At the same time, if the circumstances that underlie the contrasting perceptions are hierarchical or oppressive, then it is deeply misleading to suggest that both sides are equally responsible for the unhappy situation that prevails. The side in control, in this instance Israel, is primarily responsible for treating Jerusalem as appropriately and permanently unified under Israeli governmental and political control in 1967. This Israeli insistenc defies international public opinion as well as some elementary precepts of international morality, although it reflects the current realpolitik reading of the situation.

 

This brings me inevitably to Kellyann Conway’s reliance on ‘alternative facts’ to validate the White House claim that Donald Trump’s inaugural crowd was bigger than that of Barack Obama. She was contesting contrasting pictures shown by CNN and other media outlets in which even the most casual observer could tell that Trumps crowd was by far smaller. Of course, only a narcissistic lack of self-esteem would lead someone to be foolish enough to call attention to such a discrepancy. The childish comparison of inaugural crowd sizes would have totally disappeared from public consciousness by the next moon had not Trump thrown a fit. With the help of that feisty provocation, ‘alternative facts’ a seemingly trivial controversy has been given a prominent and likely permanent place in American political discourse. Poor Ms. Conway, normally a refreshingly coherent and informed advocate of Trump’s worldview, will now likely be remembered above all, and maybe only, for this one extravagant trope that so blatantly crossed the line of plausibility! Or possibly for pointing to ‘the Bowling Green massacre’ as evidence that the media was guilty, as Trump complained, of underreporting terrorist incidents. This time Ms. Conway didn’t rely on alternative facts but on no facts. As she admitted a couple of nights later, there never was a Bowling Green massacre, there was simply no such event, but this did not inhibit her from repeating the absurd contention of her boss that the media downplays terrorism. From my angle of vision the opposite complaint could much more plausibly be made.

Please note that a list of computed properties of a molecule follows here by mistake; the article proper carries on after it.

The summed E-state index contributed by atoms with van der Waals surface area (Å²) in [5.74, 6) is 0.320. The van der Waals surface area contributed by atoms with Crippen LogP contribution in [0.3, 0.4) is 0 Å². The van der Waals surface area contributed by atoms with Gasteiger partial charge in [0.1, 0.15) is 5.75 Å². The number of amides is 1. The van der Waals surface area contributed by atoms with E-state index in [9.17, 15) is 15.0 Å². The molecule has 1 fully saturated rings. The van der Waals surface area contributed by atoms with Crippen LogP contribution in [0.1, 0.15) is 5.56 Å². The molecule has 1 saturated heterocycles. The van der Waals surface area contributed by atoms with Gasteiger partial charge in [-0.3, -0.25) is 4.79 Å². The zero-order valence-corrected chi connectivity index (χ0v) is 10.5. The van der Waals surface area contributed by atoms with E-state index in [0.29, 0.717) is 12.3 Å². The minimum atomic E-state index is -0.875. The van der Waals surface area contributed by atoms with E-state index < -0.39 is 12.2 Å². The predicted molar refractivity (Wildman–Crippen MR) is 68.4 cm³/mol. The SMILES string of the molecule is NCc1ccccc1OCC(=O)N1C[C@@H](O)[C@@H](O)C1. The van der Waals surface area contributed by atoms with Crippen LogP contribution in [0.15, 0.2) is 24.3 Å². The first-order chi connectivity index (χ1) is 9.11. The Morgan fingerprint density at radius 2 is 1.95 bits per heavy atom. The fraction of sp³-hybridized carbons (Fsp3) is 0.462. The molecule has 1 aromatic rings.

Without getting carried away with glee, it is helpful to remember that our daily existence tends to be dominated by alternative facts. Lawyers make a living by the careful selection of those facts favorable to their client, while ignoring or downplaying those that are unfavorable. And all of us nearly all the time, whether consciously or not, are coming up with our preferred menu of facts. The interpretation of facts is what creates the social and political fabric of life.